Onsite support has become remote. It's important that we help people in the experience that they're having. We want to remote into experience what they're dealing with, whether it's spotty internet, a hotel room where you're 3 floors from the router, etc. Just because we're not on-site, doesn't mean we can't experience what they're experiencing. While remote, it's important to have more cadence than you're used to as a manager or department head. Your team is going through something totally new. Your IT team was supporting 7-9% of the company who was previously remote and now you have to support 97% of the company. In many cases, a lot of companies didn’t prepare for this but it still needs to be addressed. So it's important to have regular communication to have a close handle on what's going on.

It is common that for a digital transformation to take full effect in the workplace, it needs fully upgraded IT systems as well as a complete overhaul of all business process. In a highly digitized business environment, it is only through these changes that employees can indeed serve customers to the best of their abilities. Be it finance, healthcare, manufacturing, nonprofits, or anything else in between, all sectors of the economy are heavily impacted.

Gartner indicates that by 2020, roughly a third of all businesses will draw their competitive advantage from their employees' knowledge, understanding, and efficient use of the digital technologies they employ. There are three main elements to consider when looking at the future of the digital workplace. These are the emerging technologies, the global marketplace, and workforce dynamics.

In what can only describe as a positive feedback cycle, these three factors will influence each other, completely changing the shape of the modern workplace. In turn, this will guide businesses on how to reshape job roles, processes, business models, and best practices. Artificial and human intelligence will complement each other like never before, solving many business problems and significantly increasing efficiency.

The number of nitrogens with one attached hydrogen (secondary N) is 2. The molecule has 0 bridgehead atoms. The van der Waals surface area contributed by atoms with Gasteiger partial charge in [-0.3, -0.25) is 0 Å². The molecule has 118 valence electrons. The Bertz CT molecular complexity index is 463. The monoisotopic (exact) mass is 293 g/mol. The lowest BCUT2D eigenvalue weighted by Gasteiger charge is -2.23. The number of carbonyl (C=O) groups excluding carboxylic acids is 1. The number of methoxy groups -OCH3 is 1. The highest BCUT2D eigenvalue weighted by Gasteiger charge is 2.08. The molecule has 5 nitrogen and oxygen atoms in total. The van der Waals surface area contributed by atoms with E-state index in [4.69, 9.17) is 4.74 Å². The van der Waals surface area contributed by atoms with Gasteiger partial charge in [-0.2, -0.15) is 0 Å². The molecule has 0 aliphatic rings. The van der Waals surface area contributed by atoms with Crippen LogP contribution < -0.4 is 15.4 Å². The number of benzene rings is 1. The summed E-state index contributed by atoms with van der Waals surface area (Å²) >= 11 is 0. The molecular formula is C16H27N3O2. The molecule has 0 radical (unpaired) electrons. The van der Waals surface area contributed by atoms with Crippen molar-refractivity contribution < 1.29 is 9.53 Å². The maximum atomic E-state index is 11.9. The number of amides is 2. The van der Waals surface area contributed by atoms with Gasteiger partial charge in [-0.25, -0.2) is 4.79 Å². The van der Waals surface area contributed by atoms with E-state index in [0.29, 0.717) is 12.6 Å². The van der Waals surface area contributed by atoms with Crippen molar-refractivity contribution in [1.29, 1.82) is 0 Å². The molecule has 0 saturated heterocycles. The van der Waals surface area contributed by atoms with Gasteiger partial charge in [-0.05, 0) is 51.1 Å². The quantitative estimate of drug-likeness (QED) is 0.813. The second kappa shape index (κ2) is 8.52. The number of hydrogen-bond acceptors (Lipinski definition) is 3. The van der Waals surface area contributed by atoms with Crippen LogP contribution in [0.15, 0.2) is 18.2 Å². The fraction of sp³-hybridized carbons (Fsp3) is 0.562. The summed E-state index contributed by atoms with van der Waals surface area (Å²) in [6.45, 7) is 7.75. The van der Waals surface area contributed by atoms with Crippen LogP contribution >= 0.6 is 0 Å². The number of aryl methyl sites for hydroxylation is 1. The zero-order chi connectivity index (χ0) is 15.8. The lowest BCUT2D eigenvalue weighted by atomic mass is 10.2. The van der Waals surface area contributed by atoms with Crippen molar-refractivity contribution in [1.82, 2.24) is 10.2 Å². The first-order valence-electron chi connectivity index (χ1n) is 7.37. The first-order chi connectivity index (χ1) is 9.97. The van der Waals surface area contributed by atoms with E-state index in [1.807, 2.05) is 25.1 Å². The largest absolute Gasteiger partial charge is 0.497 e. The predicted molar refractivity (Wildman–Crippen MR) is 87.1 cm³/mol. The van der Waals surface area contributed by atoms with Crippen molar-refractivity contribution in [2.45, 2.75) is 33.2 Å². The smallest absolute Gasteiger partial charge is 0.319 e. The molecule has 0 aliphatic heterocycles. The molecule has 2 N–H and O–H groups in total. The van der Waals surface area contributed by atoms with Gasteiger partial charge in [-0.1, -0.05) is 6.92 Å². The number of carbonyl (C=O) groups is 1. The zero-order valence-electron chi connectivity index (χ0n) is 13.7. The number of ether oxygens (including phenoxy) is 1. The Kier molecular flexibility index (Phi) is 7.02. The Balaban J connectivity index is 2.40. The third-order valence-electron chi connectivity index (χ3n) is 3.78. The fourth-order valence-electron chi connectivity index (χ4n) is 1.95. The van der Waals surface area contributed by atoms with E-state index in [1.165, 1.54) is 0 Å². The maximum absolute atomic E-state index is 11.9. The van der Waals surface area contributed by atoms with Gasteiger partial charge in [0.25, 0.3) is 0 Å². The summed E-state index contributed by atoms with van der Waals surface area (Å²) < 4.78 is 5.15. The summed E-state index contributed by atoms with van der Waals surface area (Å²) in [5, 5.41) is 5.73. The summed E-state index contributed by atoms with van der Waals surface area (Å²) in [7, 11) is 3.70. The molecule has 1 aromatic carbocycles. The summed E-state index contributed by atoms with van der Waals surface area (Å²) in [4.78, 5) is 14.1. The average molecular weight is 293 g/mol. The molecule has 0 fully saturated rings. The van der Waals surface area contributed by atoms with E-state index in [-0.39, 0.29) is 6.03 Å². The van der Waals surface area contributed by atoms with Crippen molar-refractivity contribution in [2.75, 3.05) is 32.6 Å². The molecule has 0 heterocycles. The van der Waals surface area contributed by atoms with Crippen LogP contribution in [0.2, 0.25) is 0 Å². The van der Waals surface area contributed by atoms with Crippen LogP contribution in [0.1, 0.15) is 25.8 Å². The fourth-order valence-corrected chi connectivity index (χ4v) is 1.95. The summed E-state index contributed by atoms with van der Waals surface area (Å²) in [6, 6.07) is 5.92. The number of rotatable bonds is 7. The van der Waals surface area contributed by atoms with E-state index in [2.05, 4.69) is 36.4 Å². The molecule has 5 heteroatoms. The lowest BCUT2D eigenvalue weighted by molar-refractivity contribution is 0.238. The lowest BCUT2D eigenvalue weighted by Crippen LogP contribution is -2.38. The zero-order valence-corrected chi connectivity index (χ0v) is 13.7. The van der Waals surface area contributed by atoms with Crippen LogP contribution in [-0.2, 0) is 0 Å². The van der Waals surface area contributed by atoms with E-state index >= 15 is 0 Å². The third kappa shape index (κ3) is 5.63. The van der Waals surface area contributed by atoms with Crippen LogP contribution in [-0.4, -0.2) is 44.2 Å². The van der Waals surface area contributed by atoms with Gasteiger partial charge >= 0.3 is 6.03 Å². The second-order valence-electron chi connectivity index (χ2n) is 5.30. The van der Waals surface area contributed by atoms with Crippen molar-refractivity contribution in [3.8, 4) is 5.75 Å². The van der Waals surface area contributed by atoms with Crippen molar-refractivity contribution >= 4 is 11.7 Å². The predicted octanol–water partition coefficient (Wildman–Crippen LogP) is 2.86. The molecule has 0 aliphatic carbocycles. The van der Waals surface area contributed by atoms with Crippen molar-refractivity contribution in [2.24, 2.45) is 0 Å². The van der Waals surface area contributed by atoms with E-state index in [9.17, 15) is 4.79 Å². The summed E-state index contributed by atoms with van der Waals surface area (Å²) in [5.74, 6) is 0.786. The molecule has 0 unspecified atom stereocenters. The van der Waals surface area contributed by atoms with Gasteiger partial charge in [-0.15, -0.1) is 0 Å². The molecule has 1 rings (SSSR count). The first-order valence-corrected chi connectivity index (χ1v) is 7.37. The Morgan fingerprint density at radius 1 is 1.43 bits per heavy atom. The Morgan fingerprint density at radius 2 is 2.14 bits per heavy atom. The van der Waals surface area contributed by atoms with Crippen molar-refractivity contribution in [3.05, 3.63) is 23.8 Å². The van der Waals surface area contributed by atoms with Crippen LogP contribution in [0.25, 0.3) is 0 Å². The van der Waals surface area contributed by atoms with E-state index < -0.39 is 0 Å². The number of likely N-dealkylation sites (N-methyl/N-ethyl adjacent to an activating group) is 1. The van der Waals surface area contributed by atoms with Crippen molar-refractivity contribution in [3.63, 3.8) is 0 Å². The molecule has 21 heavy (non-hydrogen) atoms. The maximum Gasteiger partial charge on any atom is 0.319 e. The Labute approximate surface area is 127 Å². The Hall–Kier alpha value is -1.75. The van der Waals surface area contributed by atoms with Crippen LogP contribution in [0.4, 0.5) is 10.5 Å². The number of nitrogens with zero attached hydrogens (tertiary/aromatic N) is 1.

The whole point behind a digital workplace is simplicity and intuitiveness, resulting in greater agility and productivity. Below are some of the hallmarks that work to create this simplicity in the workplace.

Shadow IT

Shadow IT stands for all information technology systems used within an organization without its explicit approval. Most employees will follow the path of least resistance when it comes to their work and this, of course, applies to the technology they use.

Traditionally, CIOs were utterly opposed to the use of shadow IT, and sometimes with good reason. Their security and integration concerns are entirely justified. Nevertheless, instead of standing against this technology, CIOs should embrace and exploit these technologies, and work to integrate them into their systems.

Change Management Leadership

Changing your workplace into a digital and more agile one will require a great deal of adjustment in terms of departmental structure, internal processes, skill sets, etc. Change management leaders will be needed for such a considerable undertaking so they can set guidelines, oversee the transition, as well as anticipate and mitigate any issues before they can turn into real trouble.

Reskilling Employees

With a change, however, it's not uncommon for employees to experience increased stress levels. It usually stems from a fear of the unknown and a lack of comprehensive skill when operating the new technologies. To ease this transition, it's wise to train and reskill your employees continually. Hire a team of professionals, if need be.

Information & Technology